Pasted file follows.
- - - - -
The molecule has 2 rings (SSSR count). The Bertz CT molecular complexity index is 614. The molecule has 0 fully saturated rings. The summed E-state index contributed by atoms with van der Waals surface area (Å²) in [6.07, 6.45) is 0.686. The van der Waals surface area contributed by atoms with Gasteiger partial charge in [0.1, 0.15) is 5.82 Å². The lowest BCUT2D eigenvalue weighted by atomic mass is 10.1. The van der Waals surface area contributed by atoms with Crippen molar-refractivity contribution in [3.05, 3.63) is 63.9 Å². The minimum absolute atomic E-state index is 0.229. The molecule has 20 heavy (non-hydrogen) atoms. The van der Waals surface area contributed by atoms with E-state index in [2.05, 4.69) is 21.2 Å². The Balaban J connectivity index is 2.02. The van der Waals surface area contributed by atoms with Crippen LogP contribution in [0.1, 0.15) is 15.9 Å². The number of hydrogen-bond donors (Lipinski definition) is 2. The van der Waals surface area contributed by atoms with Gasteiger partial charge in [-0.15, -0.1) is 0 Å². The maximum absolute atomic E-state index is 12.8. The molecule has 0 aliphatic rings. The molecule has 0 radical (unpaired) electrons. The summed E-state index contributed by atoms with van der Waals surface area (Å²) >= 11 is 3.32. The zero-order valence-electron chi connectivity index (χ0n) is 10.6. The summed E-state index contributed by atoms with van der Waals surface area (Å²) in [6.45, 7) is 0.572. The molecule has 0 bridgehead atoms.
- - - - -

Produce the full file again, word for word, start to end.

The molecule has 2 rings (SSSR count). The Bertz CT molecular complexity index is 614. The molecule has 0 fully saturated rings. The summed E-state index contributed by atoms with van der Waals surface area (Å²) in [6.07, 6.45) is 0.686. The van der Waals surface area contributed by atoms with Gasteiger partial charge in [0.1, 0.15) is 5.82 Å². The lowest BCUT2D eigenvalue weighted by atomic mass is 10.1. The van der Waals surface area contributed by atoms with Crippen molar-refractivity contribution in [3.05, 3.63) is 63.9 Å². The minimum absolute atomic E-state index is 0.229. The molecule has 20 heavy (non-hydrogen) atoms. The van der Waals surface area contributed by atoms with E-state index in [2.05, 4.69) is 21.2 Å². The Balaban J connectivity index is 2.02. The van der Waals surface area contributed by atoms with Crippen LogP contribution in [0.1, 0.15) is 15.9 Å². The number of hydrogen-bond donors (Lipinski definition) is 2. The van der Waals surface area contributed by atoms with Gasteiger partial charge in [-0.15, -0.1) is 0 Å². The maximum absolute atomic E-state index is 12.8. The molecule has 0 aliphatic rings. The molecule has 0 radical (unpaired) electrons. The summed E-state index contributed by atoms with van der Waals surface area (Å²) >= 11 is 3.32. The zero-order valence-electron chi connectivity index (χ0n) is 10.6. The summed E-state index contributed by atoms with van der Waals surface area (Å²) in [6.45, 7) is 0.572. The molecule has 0 bridgehead atoms.